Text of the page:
With the pressure vessels, says Ken Turner, CN’s Manager of Dimensional Loads, “the first measurements we got were so big, we told the customer they could not be moved by rail. We went back to the customer and [said] we could handle a width of 13’10”.” Their engineers came back to us in December and said they could manage a width of 12’4″.

“We worked with the customer’s drawings and the saddles were built in Korea and affixed to the pressure vessels. We built a drawing and showed the customer what sort of turnbuckle to use, according to Association of American Railroads standards,” says Turner.

The CPR’s involvement in the reactor shipment, an unusually complex project, began with a call from a freight forwarder in November 2000. “It is quite common to deal with freight forwarders that deal between us and the client,” explains Sherstobitoff. “We have been working off and on with it since then, with an intensified effort in the last six months. Normally it doesn’t take that long, but with a project of this scope …”

This shipment, CPR’s second heaviest ever, traveled at 20 miles per hour along the 550-mile route. Every foot had to be checked for potential impediments, including overhead wires and trackside poles, as well as weight tolerances and clearances on bridges. It passed through nearly 60 towns and cities.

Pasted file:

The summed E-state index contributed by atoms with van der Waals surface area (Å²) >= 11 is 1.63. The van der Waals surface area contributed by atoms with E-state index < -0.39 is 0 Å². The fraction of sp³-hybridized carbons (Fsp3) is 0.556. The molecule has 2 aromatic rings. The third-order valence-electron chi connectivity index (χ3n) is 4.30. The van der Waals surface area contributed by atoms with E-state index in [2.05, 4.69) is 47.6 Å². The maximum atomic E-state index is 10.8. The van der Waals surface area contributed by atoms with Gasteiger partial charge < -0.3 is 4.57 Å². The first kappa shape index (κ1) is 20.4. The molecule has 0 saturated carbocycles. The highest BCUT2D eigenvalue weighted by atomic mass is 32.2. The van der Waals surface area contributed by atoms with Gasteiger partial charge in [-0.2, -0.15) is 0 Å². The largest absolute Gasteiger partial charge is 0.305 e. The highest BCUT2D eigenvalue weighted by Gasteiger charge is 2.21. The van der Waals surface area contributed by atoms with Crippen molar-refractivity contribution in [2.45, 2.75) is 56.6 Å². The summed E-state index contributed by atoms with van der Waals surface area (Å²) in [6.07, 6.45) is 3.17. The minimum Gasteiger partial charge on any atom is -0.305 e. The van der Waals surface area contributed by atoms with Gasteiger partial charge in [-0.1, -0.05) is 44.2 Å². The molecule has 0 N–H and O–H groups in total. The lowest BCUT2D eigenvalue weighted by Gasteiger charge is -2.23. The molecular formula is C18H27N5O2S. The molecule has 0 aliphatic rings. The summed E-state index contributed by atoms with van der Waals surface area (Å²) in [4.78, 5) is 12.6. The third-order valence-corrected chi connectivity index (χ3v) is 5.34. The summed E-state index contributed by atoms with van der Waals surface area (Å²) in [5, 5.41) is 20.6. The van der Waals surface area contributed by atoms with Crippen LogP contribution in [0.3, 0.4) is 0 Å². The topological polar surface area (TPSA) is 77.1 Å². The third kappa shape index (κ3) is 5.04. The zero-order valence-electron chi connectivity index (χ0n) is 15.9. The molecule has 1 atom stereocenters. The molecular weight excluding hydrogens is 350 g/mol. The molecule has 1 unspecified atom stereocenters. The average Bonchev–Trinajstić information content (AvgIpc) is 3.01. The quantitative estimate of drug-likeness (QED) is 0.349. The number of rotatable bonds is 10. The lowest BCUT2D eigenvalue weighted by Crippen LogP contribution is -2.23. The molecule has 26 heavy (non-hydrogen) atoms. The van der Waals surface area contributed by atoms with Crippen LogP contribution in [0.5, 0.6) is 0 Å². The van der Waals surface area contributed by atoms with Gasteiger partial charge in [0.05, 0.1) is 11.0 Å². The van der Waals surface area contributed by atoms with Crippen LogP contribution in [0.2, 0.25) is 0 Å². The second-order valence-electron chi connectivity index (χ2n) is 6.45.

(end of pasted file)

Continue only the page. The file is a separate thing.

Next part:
The railroads are equipped to answer a lot of questions about a dimensional job in a first phone call. Typically, says Sherstobitoff, “A customer will contact us with a request in writing, detailing dimensions and origin to destination.” With a drawing, adds Sherstobitoff, CPR can determine what kind of car to use; for example, multi-axle, two cars, or whether it needs to lease a car from a specialist supplier.

First though, the railroad has to figure out whether the load can be moved. For that, says Turner, “we like to work off the [engineering] drawings [for the load] so we can [match] the load to the railcar and the best and safest route. We can build a profile of that load, based on the drawings, so we can provide the safest route. In our case our main track is laser tested. We have a 3D picture of all the obstructions along the way. We know how close we will come without striking an object.”